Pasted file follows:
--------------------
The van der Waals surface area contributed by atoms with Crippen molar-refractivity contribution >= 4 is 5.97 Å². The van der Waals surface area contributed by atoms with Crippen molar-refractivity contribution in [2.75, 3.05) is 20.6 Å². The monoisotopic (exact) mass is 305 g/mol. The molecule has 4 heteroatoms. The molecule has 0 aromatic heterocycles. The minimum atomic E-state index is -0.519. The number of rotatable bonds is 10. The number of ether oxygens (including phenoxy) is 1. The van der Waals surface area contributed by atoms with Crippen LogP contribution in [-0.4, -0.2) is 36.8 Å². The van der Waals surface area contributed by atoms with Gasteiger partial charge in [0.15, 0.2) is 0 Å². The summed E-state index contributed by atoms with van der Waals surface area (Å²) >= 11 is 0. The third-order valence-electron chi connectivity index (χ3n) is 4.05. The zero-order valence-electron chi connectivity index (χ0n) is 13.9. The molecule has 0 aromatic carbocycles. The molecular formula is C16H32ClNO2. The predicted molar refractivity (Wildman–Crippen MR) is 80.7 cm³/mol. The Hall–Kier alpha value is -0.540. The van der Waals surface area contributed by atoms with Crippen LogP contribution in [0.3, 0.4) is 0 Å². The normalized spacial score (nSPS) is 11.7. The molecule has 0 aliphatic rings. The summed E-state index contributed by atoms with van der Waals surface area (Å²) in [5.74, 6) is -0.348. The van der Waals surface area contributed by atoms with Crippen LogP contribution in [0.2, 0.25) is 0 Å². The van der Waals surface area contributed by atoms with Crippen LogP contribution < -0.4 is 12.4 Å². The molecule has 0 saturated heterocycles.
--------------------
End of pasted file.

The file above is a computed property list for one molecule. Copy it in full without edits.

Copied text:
The van der Waals surface area contributed by atoms with Crippen molar-refractivity contribution >= 4 is 5.97 Å². The van der Waals surface area contributed by atoms with Crippen molar-refractivity contribution in [2.75, 3.05) is 20.6 Å². The monoisotopic (exact) mass is 305 g/mol. The molecule has 4 heteroatoms. The molecule has 0 aromatic heterocycles. The minimum atomic E-state index is -0.519. The number of rotatable bonds is 10. The number of ether oxygens (including phenoxy) is 1. The van der Waals surface area contributed by atoms with Crippen LogP contribution in [-0.4, -0.2) is 36.8 Å². The van der Waals surface area contributed by atoms with Gasteiger partial charge in [0.15, 0.2) is 0 Å². The summed E-state index contributed by atoms with van der Waals surface area (Å²) >= 11 is 0. The third-order valence-electron chi connectivity index (χ3n) is 4.05. The zero-order valence-electron chi connectivity index (χ0n) is 13.9. The molecule has 0 aromatic carbocycles. The molecular formula is C16H32ClNO2. The predicted molar refractivity (Wildman–Crippen MR) is 80.7 cm³/mol. The Hall–Kier alpha value is -0.540. The van der Waals surface area contributed by atoms with Crippen LogP contribution in [0.3, 0.4) is 0 Å². The normalized spacial score (nSPS) is 11.7. The molecule has 0 aliphatic rings. The summed E-state index contributed by atoms with van der Waals surface area (Å²) in [5.74, 6) is -0.348. The van der Waals surface area contributed by atoms with Crippen LogP contribution in [0.2, 0.25) is 0 Å². The van der Waals surface area contributed by atoms with Crippen LogP contribution < -0.4 is 12.4 Å². The molecule has 0 saturated heterocycles.